A Successive Innovator
Representative Director, Executive Vice PresidentCTO,
General Manager of Technology General Division
AGC: A history of tackling major challenges while making pursuit of technologies
Looking back on our history spanning over 110 years, we can see that AGC has repeatedly tackled major challenges in order to provide what the world needs and what our customers expect.
Our first challenge was, needless to say, the manufacture of flat glass for architectural use. Over a 30-year period from the Meiji Restoration in 1868, a number of people attempted to manufacture flat glass, but all those efforts failed, and domestic production of flat glass was thereby considered impossible. A man who bravely challenged this “common sense” was Toshiya Iwasaki, founder of AGC. Toshiya, who had studied applied chemistry in London when young, believed that technology was the very source of competitiveness and that learning and applying advanced European and U.S. technologies was indispensable for the development of Japanese industries. Through his intensive efforts with originality and ingenuity, and bearing this firm belief in mind, he succeeded in manufacturing flat glass for the first time in Japan. Following this achievement, he also successfully started domestic production of soda ash and heat-resistant bricks which had all previously been imported from outside Japan, to which the AGC Group’s chemical products business and the ceramics business of today are attributable.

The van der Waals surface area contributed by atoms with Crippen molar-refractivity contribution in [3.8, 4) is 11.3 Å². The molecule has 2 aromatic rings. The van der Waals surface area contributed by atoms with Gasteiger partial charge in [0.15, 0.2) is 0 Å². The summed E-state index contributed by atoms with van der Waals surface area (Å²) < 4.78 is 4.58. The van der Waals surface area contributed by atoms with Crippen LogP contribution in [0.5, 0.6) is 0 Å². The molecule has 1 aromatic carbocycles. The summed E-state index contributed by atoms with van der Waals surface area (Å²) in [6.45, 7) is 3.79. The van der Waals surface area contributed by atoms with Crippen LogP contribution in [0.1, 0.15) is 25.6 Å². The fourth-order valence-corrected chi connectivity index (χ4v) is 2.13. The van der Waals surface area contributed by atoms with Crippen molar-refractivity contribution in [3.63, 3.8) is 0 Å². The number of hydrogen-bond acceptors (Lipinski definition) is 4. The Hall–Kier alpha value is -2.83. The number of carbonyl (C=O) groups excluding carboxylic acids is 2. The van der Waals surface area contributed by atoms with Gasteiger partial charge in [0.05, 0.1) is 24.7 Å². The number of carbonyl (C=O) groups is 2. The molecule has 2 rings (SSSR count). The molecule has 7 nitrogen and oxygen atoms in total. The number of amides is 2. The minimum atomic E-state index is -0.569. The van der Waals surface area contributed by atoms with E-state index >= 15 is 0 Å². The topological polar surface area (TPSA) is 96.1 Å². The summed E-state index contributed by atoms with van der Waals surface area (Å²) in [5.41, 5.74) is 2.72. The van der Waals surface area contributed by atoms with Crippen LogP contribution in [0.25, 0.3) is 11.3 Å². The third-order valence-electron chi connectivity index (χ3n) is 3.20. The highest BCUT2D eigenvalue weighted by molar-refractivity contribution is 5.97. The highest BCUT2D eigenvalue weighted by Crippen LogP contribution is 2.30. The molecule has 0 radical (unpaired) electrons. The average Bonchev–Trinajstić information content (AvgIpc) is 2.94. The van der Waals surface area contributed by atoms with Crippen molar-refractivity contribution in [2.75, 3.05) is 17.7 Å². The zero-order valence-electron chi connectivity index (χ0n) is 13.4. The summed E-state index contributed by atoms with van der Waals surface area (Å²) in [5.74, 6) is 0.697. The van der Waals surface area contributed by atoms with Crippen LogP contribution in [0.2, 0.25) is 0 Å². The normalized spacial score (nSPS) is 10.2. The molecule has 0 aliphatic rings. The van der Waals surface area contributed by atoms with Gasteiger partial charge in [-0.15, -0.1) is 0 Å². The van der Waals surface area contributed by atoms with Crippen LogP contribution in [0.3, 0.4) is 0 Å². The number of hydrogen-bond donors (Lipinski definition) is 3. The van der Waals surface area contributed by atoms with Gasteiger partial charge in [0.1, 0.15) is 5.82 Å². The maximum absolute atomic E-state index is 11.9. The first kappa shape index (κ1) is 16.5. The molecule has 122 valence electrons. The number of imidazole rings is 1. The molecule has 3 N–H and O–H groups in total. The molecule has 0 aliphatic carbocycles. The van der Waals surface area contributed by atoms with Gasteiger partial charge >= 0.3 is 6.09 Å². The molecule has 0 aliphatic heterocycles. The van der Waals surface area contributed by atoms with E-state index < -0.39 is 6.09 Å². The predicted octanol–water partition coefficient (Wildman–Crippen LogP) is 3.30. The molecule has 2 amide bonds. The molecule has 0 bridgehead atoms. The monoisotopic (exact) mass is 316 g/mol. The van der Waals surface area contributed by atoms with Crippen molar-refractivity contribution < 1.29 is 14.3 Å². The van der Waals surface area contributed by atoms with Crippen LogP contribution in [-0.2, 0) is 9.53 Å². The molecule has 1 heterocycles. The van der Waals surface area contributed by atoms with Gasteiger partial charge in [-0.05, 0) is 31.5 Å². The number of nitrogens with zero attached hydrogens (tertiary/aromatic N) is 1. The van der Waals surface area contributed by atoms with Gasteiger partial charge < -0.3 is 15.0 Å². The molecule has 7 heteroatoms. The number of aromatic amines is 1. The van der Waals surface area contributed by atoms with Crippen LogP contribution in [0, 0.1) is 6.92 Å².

Although these technologies were initially imported from other countries, they were transformed into AGC’s original technologies in the processes of deepening expertise, and at the same time, manufacturing technology for mass production was accumulated. By repeating these processes, AGC’s original core technologies, not found anywhere else in the world, were developed ranging from glass, electronics, and chemicals to ceramics, based on which I believe our corporate culture of placing the most importance in technological development was fostered.